Reviewer's Rating

4
Performances
4
Lighting
4.5
Sound
3
Visual Media

People's Rating

5
Performances
5
Lighting
5
Sound
5
Visual Media

Combined Rating

4.5
Performances
4.5
Lighting
4.75
Sound
4
Visual Media

This is such a difficult review to write because it has such a powerful connection to so many people. That being said, I also have to review based on what I saw and felt and not the people around me. When it comes to the subject of history I am reasonably ignorant; it has never been a subject that has interested me and therefore my knowledge is limited. However, the atrocities that happened in Cambodia by Pol Pot and his Khmer Rouge is something that I have some knowledge of because one of the texts that I studied in Year 12 English was a book called First They Killed My Father by Loung Ung. It still remains (thirteen years on) in my top three favourite books and certainly the most powerful I have ever read. It’s a tough book to read and I remember crying through it on more than one occasion; I recommend anyone reading it. I researched a lot about Cambodia and the Pol Pot regime at the time and have always had visiting Phnom Penh on my bucket list. Why is all of this important? Let me discuss A Requiem for Cambodia and I’ll explain.

Bangsokol looks at and addresses the work of the Khmer Rouge by genocide survivors Him Sophy and Rithy Panh. Together they combine film, orchestra, chorus, Khmer instrumentalists and vocalists to tell their story. Draped across the back of every audience member’s seat is a white shroud that you are invited to drape across your shoulders for the entirety of the performance. “The white bangsokol shroud lays upon everyone’s body… Once this skin is shed, bliss arises, relieving all pain and pollution, taking you far away from misfortune to tread the path towards happiness.”

Bangsokol has video footage of the Khmer Rouge and a number of abstract clips while accompanied by the sounds I have previously mentioned. The problem I felt with this production was that it felt like these were rarely linked. It felt as if the video footage, which for me was slightly repetitive and didn’t convey the story as much as it probably should, was a separate entity to the soundscape, which was a separate entity to the Buddhist ritual (I assume) that was happening at the front of the stage with the rocks and blocks of wood. Therefore, it felt disjointed as the production continued. I know nothing about the Buddhist belief system and therefore didn’t understand what was happening at the front of the stage. There was also a moment were the two smot chanters, who were fantastic throughout the show, spoke to two children in a language that I don’t speak and therefore also had no idea what was going on.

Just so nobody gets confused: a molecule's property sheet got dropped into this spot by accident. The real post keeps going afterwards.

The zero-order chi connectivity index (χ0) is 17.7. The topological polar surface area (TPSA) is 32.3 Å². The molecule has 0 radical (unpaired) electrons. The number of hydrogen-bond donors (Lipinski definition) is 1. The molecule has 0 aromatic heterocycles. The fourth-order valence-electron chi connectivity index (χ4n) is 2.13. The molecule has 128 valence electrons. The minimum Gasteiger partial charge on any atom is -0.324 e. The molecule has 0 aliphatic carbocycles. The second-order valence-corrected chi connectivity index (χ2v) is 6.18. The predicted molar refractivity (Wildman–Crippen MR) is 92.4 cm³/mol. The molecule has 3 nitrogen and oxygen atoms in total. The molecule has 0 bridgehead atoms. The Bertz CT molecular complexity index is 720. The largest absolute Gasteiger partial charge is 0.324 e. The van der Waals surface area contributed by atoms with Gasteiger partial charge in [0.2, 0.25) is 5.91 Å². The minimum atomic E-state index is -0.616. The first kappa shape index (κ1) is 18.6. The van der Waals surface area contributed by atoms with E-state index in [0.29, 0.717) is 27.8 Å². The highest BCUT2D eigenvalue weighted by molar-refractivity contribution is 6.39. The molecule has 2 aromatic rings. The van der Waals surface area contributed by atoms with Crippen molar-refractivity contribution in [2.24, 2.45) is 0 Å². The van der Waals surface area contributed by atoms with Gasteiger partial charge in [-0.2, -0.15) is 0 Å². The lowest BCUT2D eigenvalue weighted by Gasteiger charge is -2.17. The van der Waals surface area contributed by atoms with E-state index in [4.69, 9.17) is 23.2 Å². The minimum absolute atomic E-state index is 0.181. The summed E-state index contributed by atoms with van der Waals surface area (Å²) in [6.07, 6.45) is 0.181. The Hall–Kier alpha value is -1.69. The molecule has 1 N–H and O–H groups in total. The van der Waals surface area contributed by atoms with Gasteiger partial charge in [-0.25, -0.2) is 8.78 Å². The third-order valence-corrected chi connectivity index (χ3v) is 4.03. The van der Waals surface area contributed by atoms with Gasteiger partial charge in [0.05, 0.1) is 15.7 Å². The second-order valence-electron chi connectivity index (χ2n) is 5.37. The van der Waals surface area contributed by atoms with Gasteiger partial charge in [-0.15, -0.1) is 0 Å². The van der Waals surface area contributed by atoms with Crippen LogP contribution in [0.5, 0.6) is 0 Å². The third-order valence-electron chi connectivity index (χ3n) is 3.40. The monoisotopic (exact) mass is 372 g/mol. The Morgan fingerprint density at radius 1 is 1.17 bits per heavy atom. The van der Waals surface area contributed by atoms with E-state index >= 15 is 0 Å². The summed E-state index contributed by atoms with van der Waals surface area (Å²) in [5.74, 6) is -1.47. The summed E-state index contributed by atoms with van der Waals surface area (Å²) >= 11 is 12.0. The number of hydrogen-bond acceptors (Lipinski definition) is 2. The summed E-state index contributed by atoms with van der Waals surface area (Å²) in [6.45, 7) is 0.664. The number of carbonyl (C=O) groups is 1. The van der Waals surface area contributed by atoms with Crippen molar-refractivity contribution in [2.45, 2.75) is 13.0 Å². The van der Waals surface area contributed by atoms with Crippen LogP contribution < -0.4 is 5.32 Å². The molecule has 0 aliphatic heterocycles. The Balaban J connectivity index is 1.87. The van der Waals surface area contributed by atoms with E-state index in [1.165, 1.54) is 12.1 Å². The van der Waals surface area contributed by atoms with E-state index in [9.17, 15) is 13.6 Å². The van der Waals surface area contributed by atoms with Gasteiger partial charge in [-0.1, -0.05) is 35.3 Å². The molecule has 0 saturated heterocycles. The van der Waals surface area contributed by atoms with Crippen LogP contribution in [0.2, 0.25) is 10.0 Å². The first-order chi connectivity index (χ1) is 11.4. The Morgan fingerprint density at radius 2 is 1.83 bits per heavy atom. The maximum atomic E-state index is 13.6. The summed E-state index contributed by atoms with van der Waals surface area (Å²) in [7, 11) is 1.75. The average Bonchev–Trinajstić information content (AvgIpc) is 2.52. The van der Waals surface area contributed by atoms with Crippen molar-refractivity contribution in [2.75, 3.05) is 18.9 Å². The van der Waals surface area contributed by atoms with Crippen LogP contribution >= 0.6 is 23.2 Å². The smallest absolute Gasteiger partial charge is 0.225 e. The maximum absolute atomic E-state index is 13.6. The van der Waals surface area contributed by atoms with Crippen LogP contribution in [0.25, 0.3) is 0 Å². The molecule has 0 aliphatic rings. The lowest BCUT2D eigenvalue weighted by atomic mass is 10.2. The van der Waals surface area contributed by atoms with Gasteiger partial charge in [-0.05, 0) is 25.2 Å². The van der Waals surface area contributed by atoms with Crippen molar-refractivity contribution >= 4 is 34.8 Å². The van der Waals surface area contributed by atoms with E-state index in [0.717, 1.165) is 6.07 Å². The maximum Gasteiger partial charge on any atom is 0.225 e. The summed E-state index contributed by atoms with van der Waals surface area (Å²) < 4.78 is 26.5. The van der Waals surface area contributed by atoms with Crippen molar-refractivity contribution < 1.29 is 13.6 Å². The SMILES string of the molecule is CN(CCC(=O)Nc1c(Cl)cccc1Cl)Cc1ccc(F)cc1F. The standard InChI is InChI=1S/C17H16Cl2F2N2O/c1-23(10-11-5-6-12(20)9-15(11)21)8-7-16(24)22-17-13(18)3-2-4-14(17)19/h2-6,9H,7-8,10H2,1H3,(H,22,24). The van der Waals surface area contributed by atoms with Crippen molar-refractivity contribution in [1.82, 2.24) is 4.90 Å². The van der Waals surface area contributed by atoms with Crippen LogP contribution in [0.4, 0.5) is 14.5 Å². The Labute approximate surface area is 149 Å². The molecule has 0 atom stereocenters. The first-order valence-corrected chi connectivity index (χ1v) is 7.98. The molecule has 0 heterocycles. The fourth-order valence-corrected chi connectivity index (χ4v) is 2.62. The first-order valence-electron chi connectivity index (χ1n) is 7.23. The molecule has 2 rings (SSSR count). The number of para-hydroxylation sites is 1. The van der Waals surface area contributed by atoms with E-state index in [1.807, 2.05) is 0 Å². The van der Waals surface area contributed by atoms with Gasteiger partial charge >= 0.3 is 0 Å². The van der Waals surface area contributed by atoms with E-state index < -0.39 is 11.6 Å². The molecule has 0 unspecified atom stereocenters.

For a large chunk of the show, there was too much of a cultural abyss for me. I have no problem learning about that culture but Bangsokol was performed in a way that didn’t inform and therefore I didn’t know what was happening and found it difficult to connect. There were many in the audience that did understand the things that were happening and I would suggest this was the case because they had a stronger cultural understanding. That being said, I did understand the ending and the idea of the bangsokol shroud, the message of hope and being kind to yourself and others came across strongly in the last moments of the show.

Ultimately, I felt Sophy and Panh assumed knowledge and for probably 95% of the audience, they would be right to do that. However, for myself, and my theatre buddy, we were left feeling very little about the show. This is a very difficult thing for me to say because I am saying this about a piece of work that has such a deep and personal connection for many people but also about a piece based on these two men’s lives and the horrible things they have been through. However, I say it for one reason and one reason only and it is this, I am speaking through the eyes of someone who does know a little bit about these tragedies, but there are many my age and younger that don’t know anything about it. This is an important story that shouldn’t ever been forgotten and as Sophy mentions in his statement “I wrote Bangsokol to help bring peace to the world, today and in the future.” In order for this to happen, Bangsokol needs to be more accessible and clear to people who don’t have a cultural connection to Cambodia and if they can find this, then the incredibly talented performers will be a lot closer to this goal.

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